Published December 22, 2011
PUCCS—the Program for the Understanding of Childhood Concussions and Stroke—aims to study the impact of concussion-related injuries on the developing brain, create better diagnostic and treatment tools, and raise awareness about such injuries among players, parents and coaches.
While concussions among professional athletes have commanded the spotlight in recent years, they overshadow what Levy calls “an epidemic” of concussions in kids.
“Youth concussions strike directly at a child’s growing brain and can directly affect his or her ability to learn,” he says.
“Children who have had concussions have gone from being
straight-A students to becoming students who have major learning
Levy, who co-directs UB’s Toshiba Stroke Research Center and the Kaleida Stroke Care Center, plans to apply to childhood concussions the knowledge that he and his UB colleagues have gained from treating adults with concussions, strokes or other brain injuries.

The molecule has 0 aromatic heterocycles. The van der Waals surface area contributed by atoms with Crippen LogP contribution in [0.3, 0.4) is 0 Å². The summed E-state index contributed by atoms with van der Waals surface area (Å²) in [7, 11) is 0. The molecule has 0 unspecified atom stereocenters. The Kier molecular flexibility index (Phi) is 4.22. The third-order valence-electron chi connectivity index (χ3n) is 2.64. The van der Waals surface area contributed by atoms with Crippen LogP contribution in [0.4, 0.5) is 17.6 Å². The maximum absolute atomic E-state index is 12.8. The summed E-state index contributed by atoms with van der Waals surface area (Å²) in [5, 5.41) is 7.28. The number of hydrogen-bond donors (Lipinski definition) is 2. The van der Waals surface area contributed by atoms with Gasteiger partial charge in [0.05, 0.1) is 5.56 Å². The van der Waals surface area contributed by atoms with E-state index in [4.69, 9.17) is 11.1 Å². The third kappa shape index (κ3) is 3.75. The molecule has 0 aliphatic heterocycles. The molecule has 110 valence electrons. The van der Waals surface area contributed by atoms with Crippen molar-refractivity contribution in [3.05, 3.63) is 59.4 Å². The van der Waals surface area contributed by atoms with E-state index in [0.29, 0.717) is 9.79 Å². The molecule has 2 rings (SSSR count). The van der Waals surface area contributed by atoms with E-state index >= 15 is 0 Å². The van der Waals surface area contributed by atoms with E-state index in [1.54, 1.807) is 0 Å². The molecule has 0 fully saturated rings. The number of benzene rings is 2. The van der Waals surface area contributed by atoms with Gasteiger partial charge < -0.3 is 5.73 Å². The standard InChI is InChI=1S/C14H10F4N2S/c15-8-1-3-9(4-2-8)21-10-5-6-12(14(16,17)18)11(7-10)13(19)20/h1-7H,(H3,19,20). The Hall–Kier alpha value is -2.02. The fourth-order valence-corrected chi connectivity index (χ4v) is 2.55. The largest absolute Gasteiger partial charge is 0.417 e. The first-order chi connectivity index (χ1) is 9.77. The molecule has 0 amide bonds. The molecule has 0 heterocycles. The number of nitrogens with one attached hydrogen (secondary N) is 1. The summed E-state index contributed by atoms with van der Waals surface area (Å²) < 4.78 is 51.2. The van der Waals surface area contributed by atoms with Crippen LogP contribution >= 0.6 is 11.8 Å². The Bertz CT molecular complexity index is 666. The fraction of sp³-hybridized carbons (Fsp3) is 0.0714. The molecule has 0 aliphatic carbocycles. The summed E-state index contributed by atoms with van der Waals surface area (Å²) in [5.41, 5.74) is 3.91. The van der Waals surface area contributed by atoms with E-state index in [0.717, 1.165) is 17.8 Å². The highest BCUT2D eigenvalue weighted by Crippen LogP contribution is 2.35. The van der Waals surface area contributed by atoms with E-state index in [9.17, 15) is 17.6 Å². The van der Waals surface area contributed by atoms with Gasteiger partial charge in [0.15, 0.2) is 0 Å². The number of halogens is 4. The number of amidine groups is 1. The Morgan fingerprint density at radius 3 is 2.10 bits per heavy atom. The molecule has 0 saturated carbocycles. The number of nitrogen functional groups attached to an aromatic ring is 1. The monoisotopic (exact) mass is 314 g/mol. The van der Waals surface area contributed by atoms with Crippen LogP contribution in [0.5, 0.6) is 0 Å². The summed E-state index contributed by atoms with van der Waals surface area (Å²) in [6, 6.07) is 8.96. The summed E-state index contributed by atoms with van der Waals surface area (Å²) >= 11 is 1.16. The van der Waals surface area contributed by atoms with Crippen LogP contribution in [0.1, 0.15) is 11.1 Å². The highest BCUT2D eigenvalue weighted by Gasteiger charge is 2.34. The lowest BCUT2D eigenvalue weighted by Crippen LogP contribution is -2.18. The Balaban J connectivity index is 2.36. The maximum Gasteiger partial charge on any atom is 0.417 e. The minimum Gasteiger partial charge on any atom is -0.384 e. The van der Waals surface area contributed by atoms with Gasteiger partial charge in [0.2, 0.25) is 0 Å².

Concussions don’t cause strokes, Levy stresses, but parallels in both conditions demand further study. He’s particularly interested in determining whether the alteration in blood flow to the brain that occurs during a stroke also takes place during a concussion.
Levy also wants to learn how physicians might leverage advanced imaging tools, such as computed tomography scans and magnetic resonance imaging, to better diagnose and treat concussions. Such an understanding could help explain why seemingly similar concussions can have such different outcomes.
Although PUCCS is a project of the Department of Neurosurgery and Dent Neurologic Institute, Levy says it will also tap experts from other departments within the UB School of Medicine and Biomedical Sciences, including John J. Leddy, MD, associate professor of orthopaedics and director of the UB Concussion Clinic.
Since its inception in November, PUCCS has raised more than $100,000 from charitable events, including hockey tournaments endorsed by USA Hockey.
The enthusiastic support of UB, Western New York, USA Hockey and the Buffalo Sabres have raised the group’s profile, Levy says, adding that all contributions go toward research and education.